HALIFAX -- Almost every day, exactly at noon, Alec Stratford is jolted by a thunderous boom that reverberates through his office, the intense blast so loud it rattles the plate-glass windows.

Stratford, who has worked in Halifax for six months, is still getting used to one of the city's oldest, most raucous traditions: the firing of the noon gun at the Halifax Citadel National Historic Site.

His office is only a few hundred metres from the 19th-century British-built fort that overlooks the port city.

"It's startling every time," says Stratford, executive director of the Nova Scotia Association of Social Workers. "The gun pretty much faces our office and our boardroom. Whenever we are having meetings, often I'll remember to remind folks of it. But I frequently forget -- and every time it goes off, your heart stops for a minute."

For those working downtown, the ear-splitting crack of cannon fire is something that takes a bit of getting used to.

"I just hired a staff member and she is still caught off guard by it," says Stratford, who recalled how a few months ago a summer student was left mildly traumatized. "I would hear a little scream from their office every day."

Parks Canada spokesman Hal Thompson, a longtime employee at the fort, says he barely notices the daily explosions, but he has one colleague who isn't so lucky. "He's still not used to it and he's been here for like 10 years."

But it's unsuspecting visitors who tend to get the biggest fright.

According to local lore, U.S. President Bill Clinton's security detail crouched for cover and shielded the commander-in-chief when the cannon went off at the start of the G7 leaders summit in June 1995.

"The American contingent heard the gun ... and just dropped to the ground," says Thompson, a visitor experience officer. "Someone didn't brief them."

The cannon's roar has been part of Halifax's daily rituals for more than 200 years. It's a gut-punch reminder that the city, founded in 1749 by Col. Edward Cornwallis, has always been a die-hard military town, its massive harbour a strategic gem for the Royal Navy.

The tradition may seem an anachronism in a modern city, but there was a time when every community with a British fort would have had a noon gun. The tradition is also carried on at the Lion Battery in Cape Town, Causeway Bay in Hong Kong and at Signal Hill in St. John's, N.L. Vancouver has its Nine O'Clock Gun, which is fired from Stanley Park at 9 p.m.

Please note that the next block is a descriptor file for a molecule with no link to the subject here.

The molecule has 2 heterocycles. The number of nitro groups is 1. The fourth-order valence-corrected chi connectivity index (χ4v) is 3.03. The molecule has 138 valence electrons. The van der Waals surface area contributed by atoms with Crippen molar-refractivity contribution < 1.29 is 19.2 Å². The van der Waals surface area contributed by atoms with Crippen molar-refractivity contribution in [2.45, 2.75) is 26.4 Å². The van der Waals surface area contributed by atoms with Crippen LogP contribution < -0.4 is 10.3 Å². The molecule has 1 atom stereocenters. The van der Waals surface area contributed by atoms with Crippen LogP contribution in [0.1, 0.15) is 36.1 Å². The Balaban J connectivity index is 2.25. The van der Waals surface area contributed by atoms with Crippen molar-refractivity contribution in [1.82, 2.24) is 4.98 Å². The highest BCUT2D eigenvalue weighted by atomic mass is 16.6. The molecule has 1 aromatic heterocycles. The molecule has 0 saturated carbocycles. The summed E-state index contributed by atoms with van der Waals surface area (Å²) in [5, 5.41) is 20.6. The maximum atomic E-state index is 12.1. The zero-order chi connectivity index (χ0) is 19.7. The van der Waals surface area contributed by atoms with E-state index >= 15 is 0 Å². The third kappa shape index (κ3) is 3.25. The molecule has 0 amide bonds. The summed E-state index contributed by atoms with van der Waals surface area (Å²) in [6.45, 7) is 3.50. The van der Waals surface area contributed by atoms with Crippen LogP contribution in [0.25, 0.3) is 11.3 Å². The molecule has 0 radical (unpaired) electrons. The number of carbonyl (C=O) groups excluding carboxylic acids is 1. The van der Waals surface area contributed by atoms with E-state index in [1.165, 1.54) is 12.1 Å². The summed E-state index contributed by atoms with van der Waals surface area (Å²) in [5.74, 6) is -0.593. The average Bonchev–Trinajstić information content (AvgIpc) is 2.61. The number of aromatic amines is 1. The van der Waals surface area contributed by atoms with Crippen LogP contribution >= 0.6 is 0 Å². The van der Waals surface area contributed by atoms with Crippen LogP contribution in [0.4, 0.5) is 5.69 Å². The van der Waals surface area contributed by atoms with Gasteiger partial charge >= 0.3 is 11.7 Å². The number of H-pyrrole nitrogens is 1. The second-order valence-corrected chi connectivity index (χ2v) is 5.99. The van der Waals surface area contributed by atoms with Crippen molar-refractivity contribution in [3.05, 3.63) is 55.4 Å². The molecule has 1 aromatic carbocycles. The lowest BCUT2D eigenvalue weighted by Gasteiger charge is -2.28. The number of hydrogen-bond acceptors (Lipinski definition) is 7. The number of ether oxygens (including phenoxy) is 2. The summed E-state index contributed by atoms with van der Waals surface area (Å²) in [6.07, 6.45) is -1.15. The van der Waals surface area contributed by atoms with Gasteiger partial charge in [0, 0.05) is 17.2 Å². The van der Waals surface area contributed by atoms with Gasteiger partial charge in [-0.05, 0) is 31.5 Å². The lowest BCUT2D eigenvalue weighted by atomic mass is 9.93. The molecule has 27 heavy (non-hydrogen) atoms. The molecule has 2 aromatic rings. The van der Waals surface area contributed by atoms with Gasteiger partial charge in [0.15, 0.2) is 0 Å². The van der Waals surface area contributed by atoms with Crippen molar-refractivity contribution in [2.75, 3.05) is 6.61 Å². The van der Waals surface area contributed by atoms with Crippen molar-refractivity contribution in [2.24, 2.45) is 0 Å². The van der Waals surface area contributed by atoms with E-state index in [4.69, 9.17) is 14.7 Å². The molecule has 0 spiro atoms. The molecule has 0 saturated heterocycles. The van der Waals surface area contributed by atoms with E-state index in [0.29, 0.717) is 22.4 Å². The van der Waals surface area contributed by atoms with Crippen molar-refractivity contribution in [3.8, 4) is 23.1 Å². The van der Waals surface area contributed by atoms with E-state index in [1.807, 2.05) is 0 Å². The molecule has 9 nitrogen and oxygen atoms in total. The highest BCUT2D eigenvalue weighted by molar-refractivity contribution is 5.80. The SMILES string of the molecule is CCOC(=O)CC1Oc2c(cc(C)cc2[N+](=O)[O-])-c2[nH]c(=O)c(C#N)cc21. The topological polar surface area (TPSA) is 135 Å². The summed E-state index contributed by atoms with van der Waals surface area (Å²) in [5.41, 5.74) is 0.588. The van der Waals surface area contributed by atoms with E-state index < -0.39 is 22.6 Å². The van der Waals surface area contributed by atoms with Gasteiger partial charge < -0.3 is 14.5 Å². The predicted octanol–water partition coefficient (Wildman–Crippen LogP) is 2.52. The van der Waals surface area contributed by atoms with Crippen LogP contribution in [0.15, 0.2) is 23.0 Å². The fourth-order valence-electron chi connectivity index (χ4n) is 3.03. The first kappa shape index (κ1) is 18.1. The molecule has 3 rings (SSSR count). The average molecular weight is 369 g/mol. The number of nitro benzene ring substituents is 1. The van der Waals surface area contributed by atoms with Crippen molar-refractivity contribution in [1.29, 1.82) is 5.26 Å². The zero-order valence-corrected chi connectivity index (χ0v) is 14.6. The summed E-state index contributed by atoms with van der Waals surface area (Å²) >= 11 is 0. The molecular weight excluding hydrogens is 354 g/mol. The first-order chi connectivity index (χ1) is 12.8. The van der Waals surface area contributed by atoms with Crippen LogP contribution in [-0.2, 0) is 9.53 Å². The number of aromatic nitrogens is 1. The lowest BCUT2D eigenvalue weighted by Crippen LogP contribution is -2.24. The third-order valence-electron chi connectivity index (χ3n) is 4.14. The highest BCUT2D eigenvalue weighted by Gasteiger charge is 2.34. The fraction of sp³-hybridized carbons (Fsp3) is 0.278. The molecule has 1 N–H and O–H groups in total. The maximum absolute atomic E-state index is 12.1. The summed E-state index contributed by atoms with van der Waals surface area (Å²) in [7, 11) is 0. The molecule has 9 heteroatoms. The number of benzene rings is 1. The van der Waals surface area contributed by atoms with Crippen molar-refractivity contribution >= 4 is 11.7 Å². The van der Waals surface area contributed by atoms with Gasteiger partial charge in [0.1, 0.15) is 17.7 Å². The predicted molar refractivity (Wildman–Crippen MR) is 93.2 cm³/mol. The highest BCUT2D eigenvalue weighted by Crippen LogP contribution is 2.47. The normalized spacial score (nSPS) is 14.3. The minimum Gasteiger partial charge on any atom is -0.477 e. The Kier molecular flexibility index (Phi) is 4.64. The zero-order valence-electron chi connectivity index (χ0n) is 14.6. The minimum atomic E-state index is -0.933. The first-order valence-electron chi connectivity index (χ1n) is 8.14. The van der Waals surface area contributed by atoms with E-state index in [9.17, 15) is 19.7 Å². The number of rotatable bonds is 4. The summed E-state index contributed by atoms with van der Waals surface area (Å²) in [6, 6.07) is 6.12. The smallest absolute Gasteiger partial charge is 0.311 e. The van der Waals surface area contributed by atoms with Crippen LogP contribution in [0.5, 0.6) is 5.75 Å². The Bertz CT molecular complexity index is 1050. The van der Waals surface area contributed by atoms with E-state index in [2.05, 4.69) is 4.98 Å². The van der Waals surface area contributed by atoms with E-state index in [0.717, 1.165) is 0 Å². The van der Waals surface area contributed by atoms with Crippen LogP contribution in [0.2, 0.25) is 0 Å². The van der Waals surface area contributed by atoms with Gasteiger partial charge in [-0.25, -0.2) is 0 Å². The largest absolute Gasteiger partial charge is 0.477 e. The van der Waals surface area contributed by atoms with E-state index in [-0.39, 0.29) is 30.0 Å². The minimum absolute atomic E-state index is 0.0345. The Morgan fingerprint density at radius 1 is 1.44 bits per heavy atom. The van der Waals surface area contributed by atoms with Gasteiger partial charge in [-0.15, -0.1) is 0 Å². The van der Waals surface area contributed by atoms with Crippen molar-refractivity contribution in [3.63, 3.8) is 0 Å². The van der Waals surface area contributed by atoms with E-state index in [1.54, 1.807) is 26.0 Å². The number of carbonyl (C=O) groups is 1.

The big Halifax cannon -- a 1970s reproduction of a Blomefield gun made in 1809 -- fires a one-pound charge of black powder, its detonation synchronized with the atomic clocks at the National Research Council in Ottawa.

When the weather turns ugly and clouds are low, the sound of the blast is amplified, setting off more than the usual number of car alarms.

The gun used in 1869, known as a 12-pounder, used to fire four-pound charges. But the amount has been reduced over the years amid a few complaints.

Today, the military custom is typically performed by a crew of two to five young people dressed in the blue uniforms of the 3rd Brigade, The Royal Regiment of Artillery.

The smooth-bore cannon is fired every day except Christmas Day. And when there's a malfunction, usually during wet weather, people call the fort to ask what happened.

"It is part of the fabric of the city," says Thompson, who for years took part in the ceremonial firing. "We have to keep doing it ... It's expected."

The existing stone fort -- completed in 1856 and never attacked -- is the fourth to be built on the hilltop site, the first three being wooden structures. The British army didn't leave until 1906, and the Canadian army stayed until 1951.

Restored in the 1970s, the star-shaped fort now looks like it did in 1869, only two years after Confederation.

At the time, the noon gun was among many signals used to alert soldiers to their daily routines. There was also an evening gun, not to mention a series of signals from bugle calls and bagpipes.

The sight of the gun's jet of white smoke was used by mariners to set their chronometers, an essential tool for calculating longtitude.

And in the early 1800s, the fort's battery commander would set his watch by visiting a jeweller who calculated the exact time by tracking the stars from the roof of his shop.

These days, the noon gun has its own Twitter account, @HalifaxNoonGun.

It tweets the same two hashtags every day at 12:00 p.m. Atlantic time: #boom #halifax.